Since 1987, families in Oak Park have been taking home their Christmas trees from a little lot on Chicago Avenue, just east of Harlem.
For years, the lot was maintained by Jim Brussock, an area contractor and the owner of a New Era Kitchen and Bath, located at 1117 Chicago Ave. in Oak Park. In the 1980s, a love of the outdoors drove Jim to head north and purchase a 250-acre Christmas tree farm in central Wisconsin. In 1987, Jim began to bring some of the trees home to Oak Park and set up shop each season selling Fraser Firs and Balsam Firs in the community the family called home.
Leah Goodwin and John Brussock, Jim's children, recall fond memories of the farm and the little Christmas tree lot in Oak Park that popped up each season. Though John went to school for business and then spent some time in real estate, the farm was something that was never far in his mind.
"When John gets into something, he really gets into it," Leah said of her brother one grey morning in Oak Park. "He got into selling trees."
And so, John quit his corporate job in 2009 and began a new business— DeliverMyChristmasTree.com—selling the family firs over the Internet.
According to a profile in the Wall Street Journal on the family operation, selling trees online can seem counterintuitive in a business that is often based on customer's ability to touch and see the product before purchasing. But the online business did well it's first year, selling more trees online than any other online tree seller. In 2010, the business really took off, and John told the Journal that he hoped to triple the family farm's sales over the ensuing years.
When Jim died of cancer in 2010, the family was stunned. John was faced with continuing the family business on his own, and the kitchen and bathroom store the family owned in Oak Park became vacant.
"My step-mom was going to rent the property," Leah said.
Leah had been selling vintage and antique jewelry online and at markets for a few years, and with the prospect of the family's store being handed over to someone else, she felt it was the right time to act.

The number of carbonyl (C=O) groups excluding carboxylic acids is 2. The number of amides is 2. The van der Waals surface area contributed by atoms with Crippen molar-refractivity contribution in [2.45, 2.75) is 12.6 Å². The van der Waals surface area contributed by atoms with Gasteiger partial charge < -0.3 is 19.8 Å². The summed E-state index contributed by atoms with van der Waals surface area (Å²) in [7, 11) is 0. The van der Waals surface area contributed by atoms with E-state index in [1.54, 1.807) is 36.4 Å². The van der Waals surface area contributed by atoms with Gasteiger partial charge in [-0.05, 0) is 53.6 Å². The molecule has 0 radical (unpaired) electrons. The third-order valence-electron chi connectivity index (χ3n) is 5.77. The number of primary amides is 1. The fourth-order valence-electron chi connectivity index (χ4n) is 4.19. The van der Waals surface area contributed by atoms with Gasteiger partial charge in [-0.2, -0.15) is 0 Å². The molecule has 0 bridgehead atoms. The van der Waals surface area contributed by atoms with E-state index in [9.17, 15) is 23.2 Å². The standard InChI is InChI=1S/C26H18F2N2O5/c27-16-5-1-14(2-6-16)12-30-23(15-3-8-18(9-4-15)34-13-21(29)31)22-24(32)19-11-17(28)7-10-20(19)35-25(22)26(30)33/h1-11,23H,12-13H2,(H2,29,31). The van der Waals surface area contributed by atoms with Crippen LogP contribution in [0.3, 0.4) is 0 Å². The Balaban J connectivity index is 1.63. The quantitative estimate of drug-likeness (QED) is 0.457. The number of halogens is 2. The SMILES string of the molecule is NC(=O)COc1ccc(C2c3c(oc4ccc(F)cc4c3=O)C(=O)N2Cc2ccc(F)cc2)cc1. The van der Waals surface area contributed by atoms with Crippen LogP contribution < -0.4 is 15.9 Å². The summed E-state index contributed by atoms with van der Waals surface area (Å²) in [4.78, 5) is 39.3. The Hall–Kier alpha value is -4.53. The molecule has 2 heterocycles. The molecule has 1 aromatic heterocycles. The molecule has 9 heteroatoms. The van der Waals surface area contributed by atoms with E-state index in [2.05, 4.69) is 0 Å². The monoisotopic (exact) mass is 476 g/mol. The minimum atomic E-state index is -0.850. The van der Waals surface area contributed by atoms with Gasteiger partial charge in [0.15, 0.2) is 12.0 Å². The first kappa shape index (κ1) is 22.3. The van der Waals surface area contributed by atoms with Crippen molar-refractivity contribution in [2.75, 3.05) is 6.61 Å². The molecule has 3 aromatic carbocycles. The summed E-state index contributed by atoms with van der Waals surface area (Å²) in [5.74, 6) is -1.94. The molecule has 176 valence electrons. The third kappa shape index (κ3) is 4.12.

"I couldn't imagine anyone else being in here," she said as she looked around the shop, now renamed Oak Park Vintage Market. "I spent so much time in this space growing up. I couldn't bear it, and I was thinking of opening my own shop. The idea just took off and became alive at that point."
After nine months of remolding, Oak Park Vintage Market opened in September 2011. Even in the store's first holiday season, the two siblings knew they had found a model that worked. As John continued to sell the family trees in the front lot, Leah in turn began selling gifts to customers lured by the sea of green needles out front.
"It really works well [during the Christmas season]," Leah said of the arrangement. "[Oak Park residents] have been coming to us for years to get their tree, so especially the first year it helped raise awareness about the new business."
Customers who come to the lot for a tree often come inside to warm up and take a look around. When they do, they'll inevitably see something that catches their eye. Oak Park Vintage Markets houses a wide variety of items from old signs to cocktail sets with a special draw being the store's jewelry items.
"[Husbands] often need a little help," Leah laughed. "But the wife will point out something they like and then they'll come back to pick up."
Years of selling unique pieces of jewelry has also put Leah in the position of helping a spouse looking for something special to select the right piece.
"It's all about learning about [the woman's] individual style and then pulling out pieces that reflect her tastes," Leah said.
Even though the majority of John's tree sales come from wholesale orders and from DeliverMyChristmasTree.com, the family is continuing to sell their trees to Oak Parkers on the family lot.
"And we like each other," John chuckled. "It's nice to be able to spend that time working together each season. It's a lot of fun and I look forward to this each year."
John will even deliver the trees to Oak Park residents and set them up in their homes if asked. The trees too, are of higher quality than many lots, he added. They generally don't sit outside long, and being able to cut them as needed keeps them fresh and helps them retain needles longer.
Trees at the Oak Park Vintage Market lot sell for between $45-98. A Facebook check-in gets a 10 percent discount at Oak Park Vintage Market as well.
For the two siblings, it's as much about continuing the family tradition as it is about selling their wares each year.
"And it's fun to see the same faces year after year," Leah said. "Oak Park [is a community] where people value things that are unique and of quality over things that as mass produced. We provide that here."